Occupy Me by Tricia Sullivan book review - SciFiNow - The World's Best Science Fiction, Fantasy and Horror Magazine

Occupy Me by Tricia Sullivan book review

Angels are very real in Tricia Sullivan’s latest novel, Occupy Me

It can be quite exhilarating to realise that you don’t have much of an idea what’s going on, provided that you’re in the hands of a good writer. With her ambitious and frequently thrilling Occupy Me, Tricia Sullivan shows that she’s definitely capable of sending the reader on a dizzying and inventive journey.

Pearl is an angel, wings and all. When we first meet her she’s working as a flight attendant, just as she encounters Dr Sorle, a man on the run with a briefcase that means a lot to both of them. To Pearl, it’s got part of her stolen self locked inside it. To Dr Sorle, it’s somehow got the body of his incredibly wealthy and decidedly non-humanitarian employer inside.

After the pair exit the plane mid-air, Pearl begins the hunt for the man, the briefcase and the truth behind her identity. Because while she may have wings, she may not be heaven-sent.

The central plot at the heart of Occupy Me is essentially a manhunt. Of course, describing the plot like that leaves out the mutant frogs, the dinosaurs, the flaming pterosaur that comes flying out of the briefcase when it’s opened, the international conspiracy and the time-bending rules and consequences.

Yes, there is a lot packed into a slim 272 pages, and Sullivan shows both a giddy enthusiasm for the possibilities that her ideas offer and a confidence that the reader will be able to keep up. Hopping around between time periods and locations, this is a book that demands your concentration, and rewards you with a story that’s thrilling, moving and often quite funny. We’re huge fans of Scottish veterinarian Alison, who responds to being faced with the impossible with a wholly relatable combination of grim determination and a fair amount of whiskey.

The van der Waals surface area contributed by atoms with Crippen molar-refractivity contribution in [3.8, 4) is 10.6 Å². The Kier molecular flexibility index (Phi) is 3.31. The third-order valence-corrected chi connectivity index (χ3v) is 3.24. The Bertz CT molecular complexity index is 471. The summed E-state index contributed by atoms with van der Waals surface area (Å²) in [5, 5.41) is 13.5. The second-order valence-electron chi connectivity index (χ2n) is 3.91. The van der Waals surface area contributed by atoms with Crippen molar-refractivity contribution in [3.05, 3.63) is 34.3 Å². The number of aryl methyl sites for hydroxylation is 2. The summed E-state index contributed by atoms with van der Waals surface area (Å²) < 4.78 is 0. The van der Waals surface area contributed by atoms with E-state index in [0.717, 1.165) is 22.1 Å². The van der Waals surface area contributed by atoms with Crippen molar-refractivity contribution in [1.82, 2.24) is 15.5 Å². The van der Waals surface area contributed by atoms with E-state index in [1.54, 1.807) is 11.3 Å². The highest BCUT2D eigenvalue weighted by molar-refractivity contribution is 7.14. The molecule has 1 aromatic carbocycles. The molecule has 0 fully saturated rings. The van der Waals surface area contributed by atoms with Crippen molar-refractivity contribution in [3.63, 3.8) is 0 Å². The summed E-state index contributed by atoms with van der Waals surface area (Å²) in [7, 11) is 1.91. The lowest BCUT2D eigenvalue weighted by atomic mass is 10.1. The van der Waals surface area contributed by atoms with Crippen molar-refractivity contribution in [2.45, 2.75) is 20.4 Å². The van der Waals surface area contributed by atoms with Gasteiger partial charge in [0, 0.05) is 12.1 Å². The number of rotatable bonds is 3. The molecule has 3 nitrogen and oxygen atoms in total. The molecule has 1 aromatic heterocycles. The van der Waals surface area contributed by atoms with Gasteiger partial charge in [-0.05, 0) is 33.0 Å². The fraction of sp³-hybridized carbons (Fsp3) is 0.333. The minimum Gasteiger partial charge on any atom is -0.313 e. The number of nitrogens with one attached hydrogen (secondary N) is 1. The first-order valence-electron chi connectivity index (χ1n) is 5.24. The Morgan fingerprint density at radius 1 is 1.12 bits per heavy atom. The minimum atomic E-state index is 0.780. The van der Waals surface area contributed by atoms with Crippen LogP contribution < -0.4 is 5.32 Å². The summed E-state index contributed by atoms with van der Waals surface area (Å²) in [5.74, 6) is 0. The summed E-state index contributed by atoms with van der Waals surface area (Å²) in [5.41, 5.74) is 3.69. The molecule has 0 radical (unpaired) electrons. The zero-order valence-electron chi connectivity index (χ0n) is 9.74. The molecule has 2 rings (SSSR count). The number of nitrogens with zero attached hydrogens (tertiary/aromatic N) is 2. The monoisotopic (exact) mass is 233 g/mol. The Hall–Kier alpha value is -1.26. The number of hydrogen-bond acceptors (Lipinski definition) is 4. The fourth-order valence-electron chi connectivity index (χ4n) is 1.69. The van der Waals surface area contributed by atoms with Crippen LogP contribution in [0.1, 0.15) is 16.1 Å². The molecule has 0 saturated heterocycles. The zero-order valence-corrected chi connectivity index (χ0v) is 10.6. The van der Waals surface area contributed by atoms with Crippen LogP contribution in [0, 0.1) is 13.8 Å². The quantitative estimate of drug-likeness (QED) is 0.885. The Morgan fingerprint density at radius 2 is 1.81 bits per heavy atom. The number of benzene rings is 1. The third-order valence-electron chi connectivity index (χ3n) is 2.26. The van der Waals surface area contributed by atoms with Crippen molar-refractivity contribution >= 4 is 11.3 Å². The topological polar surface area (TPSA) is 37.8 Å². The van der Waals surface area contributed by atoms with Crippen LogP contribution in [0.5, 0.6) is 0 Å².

Pearl herself is a great creation, someone whose instinctive need to help people puts her at risk and often prevents her from really getting to know them. Some of the most affecting scenes in the novel are those in which she tries to make the best of a bad situation, whether it’s helping neglected dogs or helping to soothe the nerves of nervous flyers with a little subconscious suggestion. Her identity as an angel is one of the novel’s most important plot points, but Sullivan gives her a real physicality too. She’s not just a bleeding heart with a pair of wings; she’s desperate for human contact, and those wings are absolutely fantastic.

Her warm personality and Alison’s stern good sense are just two of the ways that Sullivan anchors the swirling fantastical elements of her story. Dr Sorle’s back story provides her with the opportunity to add a tragic human element, and there’s an undercurrent of sinister capitalist intrigue throughout that we don’t want to spoil here. But it’s also a novel that jumps from a pub in Edinburgh to a primordial landscape where the building blocks of life can be found inside trees – provided you don’t get eaten by a roving dinosaur first.

It’s a fiercely creative piece of sci-fi that grabs you by the wrist and takes you running along with it. There are bumps along the way and moments where you wish it would slow down, but it’s hard to complain when the experience is this compelling.